On a quiet street in a San Luis Obispo neighborhood, a nonprofit recovery group is poised to take a leap of faith to fill a gaping void. With no obvious source of funding so far, Project Amend is preparing to become an affordable, state-licensed residential rehab facility for people with drug and alcohol addictions.
Detox will be the first step in the treatment program at the 16-
- PHOTO BY KATHY JOHNSTON
- OPENING THE DOOR TO DETOX : Project Amend in San Luis Obispo is ready to become a state-licensed residential treatment center to help people addicted to meth, alcohol, prescription painkillers, or other drugs, with Michael Axelrod (pictured) as a counselor.
"I'm incredibly excited. The county needs this so desperately," said Jack Witter, president of Project Amend's board of directors.
The group has operated a sober men's living facility on Sweeney Lane for five years, but their plans to receive a state license will help them add medically supervised detox, counseling, and rehabilitation for addicts under one roof.
A fire sprinkler system is currently being installed to help the facility meet state requirements. The next steps: applying for a state license and finding the $22,000 needed to pay for the sprinklers.
Project Amend's directors said they have "strong faith" that the needed funding will be forthcoming, but admitted that the group is prepared to go into debt if necessary. They expect to submit their license application to the California Department of Alcohol and Drug Programs before the end of April, followed by a 120-day state review period to make sure all requirements for licensing are met.
"I think it's wonderful," Dr. Star Graber, manager of SLO County Drug and Alcohol Services, said in reference to the plans.
"The methamphetamine epidemic has heightened awareness of the need for detoxification in this county," she said.
Currently, Drug and Alcohol Services sends its clients to Santa Maria for detox, Graber said. For years, SLO County had a county-run residential detox facility behind General Hospital in SLO, but due to funding cuts it closed in 1982. In-home, outpatient detox became the county's focus for the next decade, with General Hospital offering medical supervision but since the hospital closed in 2003, SLO County has had no residential facility for treating addiction, she said.
"It's reprehensible for a county of this sophistication not to have a licensed in-patient treatment center," said Michael Axelrod, Project Amend's drug and alcohol counselor.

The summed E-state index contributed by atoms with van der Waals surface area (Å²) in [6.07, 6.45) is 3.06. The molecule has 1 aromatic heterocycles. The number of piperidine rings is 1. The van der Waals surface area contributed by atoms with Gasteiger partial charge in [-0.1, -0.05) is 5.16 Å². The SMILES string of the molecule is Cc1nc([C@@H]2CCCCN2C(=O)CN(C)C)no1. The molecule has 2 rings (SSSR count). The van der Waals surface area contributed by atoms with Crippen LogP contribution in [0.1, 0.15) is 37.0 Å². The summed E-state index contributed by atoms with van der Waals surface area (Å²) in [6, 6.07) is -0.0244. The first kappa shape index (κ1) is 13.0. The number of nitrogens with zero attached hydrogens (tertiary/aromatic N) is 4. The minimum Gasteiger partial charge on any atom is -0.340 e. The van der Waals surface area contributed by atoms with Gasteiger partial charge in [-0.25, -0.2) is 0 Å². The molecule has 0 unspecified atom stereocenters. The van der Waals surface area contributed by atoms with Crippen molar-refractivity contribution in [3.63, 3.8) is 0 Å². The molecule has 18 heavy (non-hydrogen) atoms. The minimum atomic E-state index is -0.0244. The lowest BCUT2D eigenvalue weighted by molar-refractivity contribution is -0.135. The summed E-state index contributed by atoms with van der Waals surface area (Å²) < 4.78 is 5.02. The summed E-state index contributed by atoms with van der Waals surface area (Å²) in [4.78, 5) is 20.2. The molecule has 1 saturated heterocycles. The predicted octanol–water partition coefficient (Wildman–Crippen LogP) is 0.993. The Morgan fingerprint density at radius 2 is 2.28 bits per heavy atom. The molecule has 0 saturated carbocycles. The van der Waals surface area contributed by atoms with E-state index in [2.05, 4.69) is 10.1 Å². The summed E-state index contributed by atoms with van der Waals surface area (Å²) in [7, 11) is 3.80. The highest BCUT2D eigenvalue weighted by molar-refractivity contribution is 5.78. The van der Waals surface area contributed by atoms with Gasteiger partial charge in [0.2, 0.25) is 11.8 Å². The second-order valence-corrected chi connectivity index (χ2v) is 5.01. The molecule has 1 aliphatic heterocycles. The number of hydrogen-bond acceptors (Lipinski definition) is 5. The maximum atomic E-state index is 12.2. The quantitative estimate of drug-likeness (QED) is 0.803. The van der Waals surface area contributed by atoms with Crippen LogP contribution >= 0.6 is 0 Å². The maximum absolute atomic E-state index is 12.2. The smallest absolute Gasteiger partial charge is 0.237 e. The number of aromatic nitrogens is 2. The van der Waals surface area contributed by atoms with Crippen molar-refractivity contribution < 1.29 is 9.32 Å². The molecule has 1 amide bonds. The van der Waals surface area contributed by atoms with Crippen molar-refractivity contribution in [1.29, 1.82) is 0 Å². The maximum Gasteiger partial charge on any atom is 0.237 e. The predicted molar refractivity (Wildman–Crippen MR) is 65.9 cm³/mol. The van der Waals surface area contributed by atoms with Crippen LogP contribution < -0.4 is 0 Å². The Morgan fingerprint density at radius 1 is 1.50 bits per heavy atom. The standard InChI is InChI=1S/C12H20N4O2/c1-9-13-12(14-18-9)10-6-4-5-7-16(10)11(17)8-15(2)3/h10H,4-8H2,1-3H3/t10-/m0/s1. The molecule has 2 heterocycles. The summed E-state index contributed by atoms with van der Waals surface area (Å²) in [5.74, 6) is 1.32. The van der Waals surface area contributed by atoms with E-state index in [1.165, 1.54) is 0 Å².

Axelrod is a strong supporter of group psychotherapy, as well as one-on-one counseling and education.
"The group thing is awesome. It's a powerful, powerful process. The beauty of that treatment, you can be in the Betty Ford center, or you can be in a garage. It's just a circle of people taking an honest look at themselves, getting in touch with who they are and what's keeping them from loving that person," he said.
"The group facilitator is almost like a conductor. You can just feel the spirituality in the room," added Axelrod, a recovering cocaine and whiskey addict himself.
Project Amend requires its clients to attend 12-step meetings through Alcoholics Anonymous or Narcotics Anonymous, as well as undergo regular urine testing for sobriety.
The house was first set up as a recovery center by Patrick McKnight, who "had an epiphany" while sitting at a nearby bus stop in the rain, Axelrod explained. McKnight became a certified addiction specialist dedicated to helping former prisoners live clean, productive lives.
McKnight, who recently retired from the project, put together a dedicated board of directors, which now includes among others Jack Witter, president psychiatrist Dan Gordon, vice president Jayne Morton, secretary and Jim Gall, fundraiser and past president.
As birds sing in the backyard trees at Project Amend's facility, recovering men are putting together their new lives.
"Here's a poster-boy for recovery. He was so scruffy and snarling when he came in, and now he could pass for a Boy Scout leader," Axelrod joked, introducing a smiling client to a visitor.
Gordon, the group's vice president, will be the medical director of the facility once it receives a state license.
"Detox is just the very first part of treatment," Gordon explained.
"I think we really need this. Methamphet-amines are an enormous problem in our county. But there are also a lot of people using alcohol, marijuana, and doctor-prescribed opiates. We see ourselves as helping people with all chemical dependencies," Gordon said.
"This won't meet all the county's need, but it will go a long way," county Drug and Alcohol Services' Star concluded.
INFOBOX: Welcome donations and clients
Project Amend (782-9600) is seeking donations of funds, twin beds and bedding, and labor, including painting. New recovery clients are also welcome. The admittance fee is $425, with some free placements also available. A commitment to treatment and involvement in a 12-step program is required.
Freelance journalist Kathy Johnston may be reached at firstname.lastname@example.org.